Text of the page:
The house at 208 Broad Street in Windsor was built in 1822 for Colonel James Loomis (1779-1862). Built of bricks manufactured by the Mack Brick Company in Windsor, it was once one of a number of residences that once stood on Broad Street across from Broad Street Green. A descendant of Joseph Loomis, who settled in Windsor in 1639, Col. Loomis was the proprietor of the village store, which stood just south of his house. His wife, Abigail Sherwood Chaffee Loomis (1798-1868), inherited Nancy Toney (1774-1857), Connecticut’s last enslaved person, in 1821. The children of James and Abigail would found what is now the Loomis Chaffee School. The house remained a residence until 1970, when it was converted into a bank.
Among the numerous brick houses built in Windsor in the early nineteenth century is the Quartus Bedortha House at 54 Poquonock Avenue. It was built by Quartus Bedortha in 1835. He was born in Agawam, Mass. on February 21 1808, married Ruth Loomis on February 28, 1832 (they had two children) and died on August 4, 1879.
The house at 256 Palisado Avenue in Windsor was built in 1767 for Elijah Mather, Sr. (1743-1796). The house has a hipped roof and an impressive classical entry with entablature that is probably original.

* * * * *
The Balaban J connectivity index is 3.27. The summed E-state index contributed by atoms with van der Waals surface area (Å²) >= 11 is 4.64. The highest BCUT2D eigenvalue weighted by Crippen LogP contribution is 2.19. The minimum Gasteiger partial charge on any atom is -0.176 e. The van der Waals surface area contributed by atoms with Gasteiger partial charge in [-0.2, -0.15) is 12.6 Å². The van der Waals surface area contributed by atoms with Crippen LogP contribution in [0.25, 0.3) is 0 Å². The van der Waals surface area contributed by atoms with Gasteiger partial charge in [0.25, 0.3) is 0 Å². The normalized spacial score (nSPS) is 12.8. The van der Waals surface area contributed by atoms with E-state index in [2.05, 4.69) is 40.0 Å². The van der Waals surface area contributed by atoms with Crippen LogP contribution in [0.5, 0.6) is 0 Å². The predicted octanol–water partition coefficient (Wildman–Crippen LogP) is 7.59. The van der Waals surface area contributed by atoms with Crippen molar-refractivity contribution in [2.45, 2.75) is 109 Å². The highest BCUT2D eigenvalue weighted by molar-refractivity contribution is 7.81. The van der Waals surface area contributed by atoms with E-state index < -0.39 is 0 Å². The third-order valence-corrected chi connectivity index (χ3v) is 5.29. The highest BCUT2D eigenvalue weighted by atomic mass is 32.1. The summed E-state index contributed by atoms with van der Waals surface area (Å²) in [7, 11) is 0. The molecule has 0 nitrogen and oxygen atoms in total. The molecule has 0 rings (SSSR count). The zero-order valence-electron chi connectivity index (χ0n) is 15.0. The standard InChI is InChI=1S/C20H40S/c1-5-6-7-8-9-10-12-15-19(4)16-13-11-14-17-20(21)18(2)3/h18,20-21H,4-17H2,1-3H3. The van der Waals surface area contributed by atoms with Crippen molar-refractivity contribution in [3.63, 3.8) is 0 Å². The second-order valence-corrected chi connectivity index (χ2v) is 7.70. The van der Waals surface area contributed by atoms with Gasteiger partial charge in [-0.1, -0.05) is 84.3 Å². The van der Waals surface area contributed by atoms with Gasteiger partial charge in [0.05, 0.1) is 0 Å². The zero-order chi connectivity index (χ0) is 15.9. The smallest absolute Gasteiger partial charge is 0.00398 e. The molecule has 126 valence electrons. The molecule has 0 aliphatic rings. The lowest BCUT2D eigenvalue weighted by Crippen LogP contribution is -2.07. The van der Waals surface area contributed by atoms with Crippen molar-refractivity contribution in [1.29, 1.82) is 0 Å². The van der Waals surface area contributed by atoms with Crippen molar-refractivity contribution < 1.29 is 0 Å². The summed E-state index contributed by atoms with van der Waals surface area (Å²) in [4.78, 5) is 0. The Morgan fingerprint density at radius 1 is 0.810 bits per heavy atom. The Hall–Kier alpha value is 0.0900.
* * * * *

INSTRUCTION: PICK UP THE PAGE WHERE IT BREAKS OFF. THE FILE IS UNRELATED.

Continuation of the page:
The Loomis School in Windsor, later to become Loomis-Chaffee, was founded by five Loomis siblings who had all lost their own children. In the 1910s, the firm of Murphy & Dana of New York created a plan for the school‘s campus that would feature a symmetrical quadrangle and covered walkways, reminiscent of Thomas Jefferson’s plan for the University of Virginia. Anchoring the quadrangle is the centerpiece of the Georgian Revival-style campus: Founders Hall, completed in 1916. The building, which originally contained the school’s entire academic program, also houses Founders Chapel.
The mid-nineteenth century house at 736 Palisado Avenue in Windsor is a good example of the French Second Empire style, including a mansard roof. The exact date of construction (perhaps around 1865?) and the original owner of the house are unknown; the earliest known owner is John Kelley in 1885.
The oldest house in Windsor is the Loomis Homestead, located on the campus of Loomis Chaffee school. The oldest part of the house is now the south ell, built by Joseph Loomis in 1640. His son, Deacon John Loomis built the main section in 1788. In the 1870s, planning began for what would become Loomis Chaffee, established by five Loomis siblings, children of Colonel James Loomis and Abigail Sherwood Chaffee, who had all lost their own children. The school’s first buildings, completed in 1913-1916, were designed to match the axis of the Loomis Homestead, several degrees off of true north. The old house itself remained in the Loomis family until Miss Jennie Loomis deeded it to the Loomis Institute in 1901. She continued to reside in the house until her death, in 1944. Then it became a residence for a member of the Loomis Chaffee School faculty and continues as a museum and memorial to the Loomis family.